Recently the City of Encinitas has begun organizing a North County working group, including the five coastal cities and four inland North County cities, to investigate the potential of forming a collaborative effort to implement CCE for the San Diego North County cities. Meetings of the North County Community Choice group of city representatives will continue to be held throughout the year. If there is enough interest and commitment to implement CCE by the respective City Councils from some of these nine cities, then an agreement would be signed between those city representatives to solicit formal proposals for a CCE implementation study, in the late 2016 / early 2017 timeframe.
After receiving the North County CCE implementation study proposals, they will be evaluated by the city representatives who will select the approach best suited to the involved North County cities. Those cities would then most likely form a Joint Powers Agreement (JPA) CCE company. That Community Choice JPA’s city representatives would develop and issue a formal Request for Proposal, probably around the fall of 2017, for implementing CCE program for the participating North County cities, with an award to the CCE contractor in the early-to-mid 2018 timeframe.
It should be noted that the City of Solana Beach already contracted with a company to conduct a CCE study for Solana Beach, and they are currently evaluating that study, which may provide some good lessons learned for the overall North County CCE effort.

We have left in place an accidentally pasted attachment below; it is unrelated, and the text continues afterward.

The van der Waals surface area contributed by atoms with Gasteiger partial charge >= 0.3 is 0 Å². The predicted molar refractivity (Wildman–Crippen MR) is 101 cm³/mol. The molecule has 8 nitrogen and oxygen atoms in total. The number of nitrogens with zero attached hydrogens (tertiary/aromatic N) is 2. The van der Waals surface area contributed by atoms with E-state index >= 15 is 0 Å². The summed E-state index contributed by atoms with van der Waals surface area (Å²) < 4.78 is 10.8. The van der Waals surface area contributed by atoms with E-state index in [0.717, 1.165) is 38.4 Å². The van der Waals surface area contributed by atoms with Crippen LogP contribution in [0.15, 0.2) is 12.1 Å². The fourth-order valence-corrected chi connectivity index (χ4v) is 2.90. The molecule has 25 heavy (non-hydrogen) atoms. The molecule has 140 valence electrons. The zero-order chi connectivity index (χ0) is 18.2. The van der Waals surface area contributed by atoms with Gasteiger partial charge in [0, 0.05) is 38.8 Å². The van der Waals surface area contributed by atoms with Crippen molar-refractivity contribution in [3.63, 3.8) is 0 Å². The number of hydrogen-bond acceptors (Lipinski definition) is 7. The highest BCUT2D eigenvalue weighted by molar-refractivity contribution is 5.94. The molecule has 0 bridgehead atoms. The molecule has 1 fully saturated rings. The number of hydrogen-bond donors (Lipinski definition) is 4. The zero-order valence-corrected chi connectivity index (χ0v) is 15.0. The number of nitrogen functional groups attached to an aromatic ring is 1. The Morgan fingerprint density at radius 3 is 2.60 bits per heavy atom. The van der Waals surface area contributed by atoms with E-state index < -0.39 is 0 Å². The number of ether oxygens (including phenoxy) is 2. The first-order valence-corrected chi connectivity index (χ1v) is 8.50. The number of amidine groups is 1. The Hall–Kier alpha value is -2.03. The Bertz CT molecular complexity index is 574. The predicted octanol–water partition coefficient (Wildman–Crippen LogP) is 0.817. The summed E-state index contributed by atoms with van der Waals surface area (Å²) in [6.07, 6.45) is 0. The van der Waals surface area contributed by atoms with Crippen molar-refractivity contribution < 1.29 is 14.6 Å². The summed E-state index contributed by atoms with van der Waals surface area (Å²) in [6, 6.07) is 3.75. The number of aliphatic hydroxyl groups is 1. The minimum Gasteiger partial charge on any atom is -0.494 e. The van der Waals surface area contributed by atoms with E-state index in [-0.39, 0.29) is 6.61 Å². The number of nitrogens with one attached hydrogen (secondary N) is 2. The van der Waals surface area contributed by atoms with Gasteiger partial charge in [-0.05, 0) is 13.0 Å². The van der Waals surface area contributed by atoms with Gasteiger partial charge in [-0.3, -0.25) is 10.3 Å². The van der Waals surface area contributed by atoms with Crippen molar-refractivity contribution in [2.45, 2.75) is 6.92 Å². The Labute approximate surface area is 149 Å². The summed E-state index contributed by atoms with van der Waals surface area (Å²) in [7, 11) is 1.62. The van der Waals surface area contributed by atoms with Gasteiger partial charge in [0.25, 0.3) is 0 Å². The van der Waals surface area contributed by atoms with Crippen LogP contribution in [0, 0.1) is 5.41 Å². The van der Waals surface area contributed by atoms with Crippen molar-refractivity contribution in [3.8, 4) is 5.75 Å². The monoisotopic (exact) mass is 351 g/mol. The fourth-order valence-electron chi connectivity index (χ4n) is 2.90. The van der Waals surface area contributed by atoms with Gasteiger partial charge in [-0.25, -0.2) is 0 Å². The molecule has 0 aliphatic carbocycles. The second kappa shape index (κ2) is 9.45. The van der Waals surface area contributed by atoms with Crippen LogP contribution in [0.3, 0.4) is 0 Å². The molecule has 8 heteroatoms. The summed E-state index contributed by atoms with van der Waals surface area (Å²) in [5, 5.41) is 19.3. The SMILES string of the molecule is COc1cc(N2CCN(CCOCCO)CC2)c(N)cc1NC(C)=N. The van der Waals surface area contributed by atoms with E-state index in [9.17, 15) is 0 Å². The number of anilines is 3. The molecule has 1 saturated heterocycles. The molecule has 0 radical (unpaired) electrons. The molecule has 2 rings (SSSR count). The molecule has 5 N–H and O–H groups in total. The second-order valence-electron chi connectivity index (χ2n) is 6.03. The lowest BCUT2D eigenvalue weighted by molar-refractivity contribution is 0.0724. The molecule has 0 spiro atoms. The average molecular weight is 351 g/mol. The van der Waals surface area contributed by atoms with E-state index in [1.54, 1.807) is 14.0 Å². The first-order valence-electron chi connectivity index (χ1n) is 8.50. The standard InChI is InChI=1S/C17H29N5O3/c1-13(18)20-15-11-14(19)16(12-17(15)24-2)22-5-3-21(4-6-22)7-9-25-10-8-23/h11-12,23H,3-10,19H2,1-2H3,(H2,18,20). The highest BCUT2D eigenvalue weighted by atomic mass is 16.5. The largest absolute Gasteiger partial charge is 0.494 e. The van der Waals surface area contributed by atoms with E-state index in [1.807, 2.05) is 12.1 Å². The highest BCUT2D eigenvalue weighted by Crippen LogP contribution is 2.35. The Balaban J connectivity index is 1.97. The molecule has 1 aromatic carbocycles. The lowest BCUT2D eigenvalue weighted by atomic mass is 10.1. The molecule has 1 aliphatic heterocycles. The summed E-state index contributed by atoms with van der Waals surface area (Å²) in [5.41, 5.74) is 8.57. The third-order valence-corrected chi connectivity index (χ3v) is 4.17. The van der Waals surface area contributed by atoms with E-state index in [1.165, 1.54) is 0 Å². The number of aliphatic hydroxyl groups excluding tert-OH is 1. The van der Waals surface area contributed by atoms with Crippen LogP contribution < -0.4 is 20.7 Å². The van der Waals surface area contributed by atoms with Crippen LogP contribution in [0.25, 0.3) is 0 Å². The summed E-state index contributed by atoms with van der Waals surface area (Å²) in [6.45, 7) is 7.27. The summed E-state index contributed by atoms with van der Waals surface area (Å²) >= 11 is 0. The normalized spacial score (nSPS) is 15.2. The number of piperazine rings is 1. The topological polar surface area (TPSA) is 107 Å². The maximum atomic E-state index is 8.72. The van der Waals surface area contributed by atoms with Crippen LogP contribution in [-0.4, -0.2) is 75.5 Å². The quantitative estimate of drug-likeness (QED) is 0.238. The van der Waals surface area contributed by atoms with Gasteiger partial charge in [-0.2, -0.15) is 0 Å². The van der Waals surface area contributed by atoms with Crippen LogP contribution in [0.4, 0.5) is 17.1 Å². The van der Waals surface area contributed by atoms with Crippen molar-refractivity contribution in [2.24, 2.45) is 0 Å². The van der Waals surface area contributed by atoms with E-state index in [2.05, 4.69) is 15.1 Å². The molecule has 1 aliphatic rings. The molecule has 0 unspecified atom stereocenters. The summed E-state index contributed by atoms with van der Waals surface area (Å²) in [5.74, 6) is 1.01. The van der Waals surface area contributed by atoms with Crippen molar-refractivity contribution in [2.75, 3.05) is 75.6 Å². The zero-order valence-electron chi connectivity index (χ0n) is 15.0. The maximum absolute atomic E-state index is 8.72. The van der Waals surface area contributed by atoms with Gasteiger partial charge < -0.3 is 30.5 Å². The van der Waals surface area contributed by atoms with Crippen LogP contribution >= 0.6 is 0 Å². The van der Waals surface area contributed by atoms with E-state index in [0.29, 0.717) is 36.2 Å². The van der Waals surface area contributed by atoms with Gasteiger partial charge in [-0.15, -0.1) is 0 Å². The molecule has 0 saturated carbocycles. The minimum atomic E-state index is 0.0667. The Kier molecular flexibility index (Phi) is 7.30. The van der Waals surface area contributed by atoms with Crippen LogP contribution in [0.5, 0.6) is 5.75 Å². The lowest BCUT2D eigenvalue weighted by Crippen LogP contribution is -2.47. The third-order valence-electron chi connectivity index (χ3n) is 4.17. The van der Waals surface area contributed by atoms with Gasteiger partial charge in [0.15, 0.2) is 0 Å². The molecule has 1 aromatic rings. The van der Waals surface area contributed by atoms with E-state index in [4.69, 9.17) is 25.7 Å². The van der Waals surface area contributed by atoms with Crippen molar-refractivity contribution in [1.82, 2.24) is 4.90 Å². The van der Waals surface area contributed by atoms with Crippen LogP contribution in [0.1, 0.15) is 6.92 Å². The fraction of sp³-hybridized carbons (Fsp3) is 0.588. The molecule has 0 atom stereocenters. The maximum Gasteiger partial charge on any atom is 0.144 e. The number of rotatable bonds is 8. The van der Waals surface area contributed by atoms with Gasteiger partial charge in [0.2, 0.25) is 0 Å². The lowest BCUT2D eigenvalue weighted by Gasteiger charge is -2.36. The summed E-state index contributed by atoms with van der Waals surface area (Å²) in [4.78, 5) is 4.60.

Implementing Community Choice will significantly reduce the greenhouse gas (GHG) emissions for those participating cities and help them to meet their Climate Action Plan GHG emission reduction goals. The City of San Diego is also in the process of contracting for a CCE study. A cloud on the horizon for CCE is a preliminary decision by the California Public Utilities Commission this week which, if adopted, would allow SDG&E to lobby against community choice in San Diego County. Apparently SDG&E sees CCE as a threat to their monopoly, for-profit corporation business model. A final decision is expected in July.
By taking the above steps to implement aggressive Climate Action Plans as well as trying to move forward on implementing CCE, the San Diego North Coastal counties are doing their part to fight the future environmental effects of climate change on their cities. There are many opportunities for volunteers to assist in making these climate action plans stronger and supporting community choice energy programs. If you are interested in supporting these efforts, contact the organizations listed above to get involved in these important efforts to reduce our carbon footprint and transition to a clean energy future.
John G. Garcia has been a resident of San Diego County for the past 49 years, and has lived the past 13 years in Carlsbad. John worked for General Dynamics and SAIC supporting US military training and testing systems until he retired 2 years ago. John is now engaged in supporting Climate Change and Environmental issues with both SanDiego350 and the San Diego Sierra Club.